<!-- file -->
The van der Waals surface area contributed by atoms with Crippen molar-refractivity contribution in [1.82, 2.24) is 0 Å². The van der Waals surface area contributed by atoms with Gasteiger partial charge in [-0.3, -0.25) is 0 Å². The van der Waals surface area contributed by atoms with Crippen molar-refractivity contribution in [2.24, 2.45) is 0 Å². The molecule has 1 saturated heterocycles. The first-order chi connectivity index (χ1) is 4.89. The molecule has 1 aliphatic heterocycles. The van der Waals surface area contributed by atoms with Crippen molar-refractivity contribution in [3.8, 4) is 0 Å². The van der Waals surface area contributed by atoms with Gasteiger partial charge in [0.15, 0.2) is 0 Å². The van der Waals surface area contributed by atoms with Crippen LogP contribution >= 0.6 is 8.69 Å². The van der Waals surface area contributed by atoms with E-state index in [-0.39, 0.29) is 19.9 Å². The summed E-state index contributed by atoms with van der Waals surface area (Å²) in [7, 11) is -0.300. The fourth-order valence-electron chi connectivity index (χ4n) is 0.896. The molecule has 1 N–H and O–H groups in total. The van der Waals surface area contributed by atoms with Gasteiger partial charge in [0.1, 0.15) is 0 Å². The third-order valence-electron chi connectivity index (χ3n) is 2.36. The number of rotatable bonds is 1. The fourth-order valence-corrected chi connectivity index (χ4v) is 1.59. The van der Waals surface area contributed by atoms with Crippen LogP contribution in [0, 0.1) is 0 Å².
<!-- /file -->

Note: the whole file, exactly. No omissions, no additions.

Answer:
The van der Waals surface area contributed by atoms with Crippen molar-refractivity contribution in [1.82, 2.24) is 0 Å². The van der Waals surface area contributed by atoms with Gasteiger partial charge in [-0.3, -0.25) is 0 Å². The van der Waals surface area contributed by atoms with Crippen molar-refractivity contribution in [2.24, 2.45) is 0 Å². The molecule has 1 saturated heterocycles. The first-order chi connectivity index (χ1) is 4.89. The molecule has 1 aliphatic heterocycles. The van der Waals surface area contributed by atoms with Crippen molar-refractivity contribution in [3.8, 4) is 0 Å². The van der Waals surface area contributed by atoms with Gasteiger partial charge in [0.15, 0.2) is 0 Å². The van der Waals surface area contributed by atoms with Crippen LogP contribution >= 0.6 is 8.69 Å². The van der Waals surface area contributed by atoms with E-state index in [-0.39, 0.29) is 19.9 Å². The summed E-state index contributed by atoms with van der Waals surface area (Å²) in [7, 11) is -0.300. The fourth-order valence-electron chi connectivity index (χ4n) is 0.896. The molecule has 1 N–H and O–H groups in total. The van der Waals surface area contributed by atoms with Gasteiger partial charge in [0.1, 0.15) is 0 Å². The third-order valence-electron chi connectivity index (χ3n) is 2.36. The number of rotatable bonds is 1. The fourth-order valence-corrected chi connectivity index (χ4v) is 1.59. The van der Waals surface area contributed by atoms with Crippen LogP contribution in [0, 0.1) is 0 Å².